I'm writing some code in C++, and it turns out I need to solve an optimization problem which may be formulated using m variables and n linear constraints (i.e. constraint i is of the form \sum_j a_{i,j} x_j >= b_i ; although if you don't know what linear programming is you can probably not answer this question).

It so happens, that the number of variables is quite small - say, less than 10 typically; but the number of constraints is much higher.

I need the solution to be fast - at least in expectation (hopefully no more than one pass over most constraints) - and I'm willing to pay in distance from the optimum for that.

Is there a library for this 'niche' of linear programming? If not, what would be generally fast linear programming libraries?


  • Libre license
  • Code available
  • Works on Linux
  • Works on x86_64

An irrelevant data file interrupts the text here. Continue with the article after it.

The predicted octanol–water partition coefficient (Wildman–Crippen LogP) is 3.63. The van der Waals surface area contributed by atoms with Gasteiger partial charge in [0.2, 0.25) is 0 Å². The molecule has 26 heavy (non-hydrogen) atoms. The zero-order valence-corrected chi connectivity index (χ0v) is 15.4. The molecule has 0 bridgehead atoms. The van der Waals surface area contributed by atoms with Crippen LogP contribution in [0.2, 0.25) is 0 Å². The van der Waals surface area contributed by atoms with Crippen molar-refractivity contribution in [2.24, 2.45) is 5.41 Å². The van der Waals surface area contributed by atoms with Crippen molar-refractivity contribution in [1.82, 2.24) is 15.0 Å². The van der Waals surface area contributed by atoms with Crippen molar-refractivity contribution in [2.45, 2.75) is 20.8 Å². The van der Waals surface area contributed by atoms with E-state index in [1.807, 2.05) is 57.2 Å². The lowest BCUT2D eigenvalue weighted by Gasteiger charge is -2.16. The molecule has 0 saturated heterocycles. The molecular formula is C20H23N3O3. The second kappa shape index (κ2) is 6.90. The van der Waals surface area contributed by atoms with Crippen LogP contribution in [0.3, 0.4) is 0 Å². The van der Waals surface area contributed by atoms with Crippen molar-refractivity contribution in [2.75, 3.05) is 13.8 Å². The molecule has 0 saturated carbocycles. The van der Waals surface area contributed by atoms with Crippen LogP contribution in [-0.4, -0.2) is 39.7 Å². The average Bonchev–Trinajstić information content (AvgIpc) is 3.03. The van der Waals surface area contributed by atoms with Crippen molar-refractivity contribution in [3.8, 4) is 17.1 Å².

• Fast
  • Gratis

Desired features:

  • Really fast
  • Can trade off accuracy for speed
  • Multi-platform
  • C++ rather than C
  • Modern C++ rather than C++98/03
  • Well-documented
  • If C++ is indeed not an absolute requirement, you can also look at open source Java Solvers, such as OptaPlanner and Choco, fwiw. Commented Jul 17, 2019 at 7:50

2 Answers 2


I'm looking into COIN-OR's CLP. It's a C++ FOSS LP solver; beyond that I can't say much for now.


There are two aspects to discuss here:

  1. The algorithm.
  2. The implementation of (1) in a suitable language.

The algorithm is what determines the runtime and accuracy of the method. If you are willing to sacrifice accuracy, you would choose a method like IP over Simplex (this is an example for illustrative purposes).

As for the implementation - seeing how these sort of problems are usually solved by matrix operations, you can use the classic go-to library for these things - BLAS. Another possibility is the GLPK package. If you want a demonstration of how to use the latter, take a look at Octave's source code. Perhaps Octave's documentation on the topic might also be useful.

BTW, another way to make the tradeoff, regardless of the specific technique, is performing the computation in a reduced-precision datatype, e.g. float32 and not float64.

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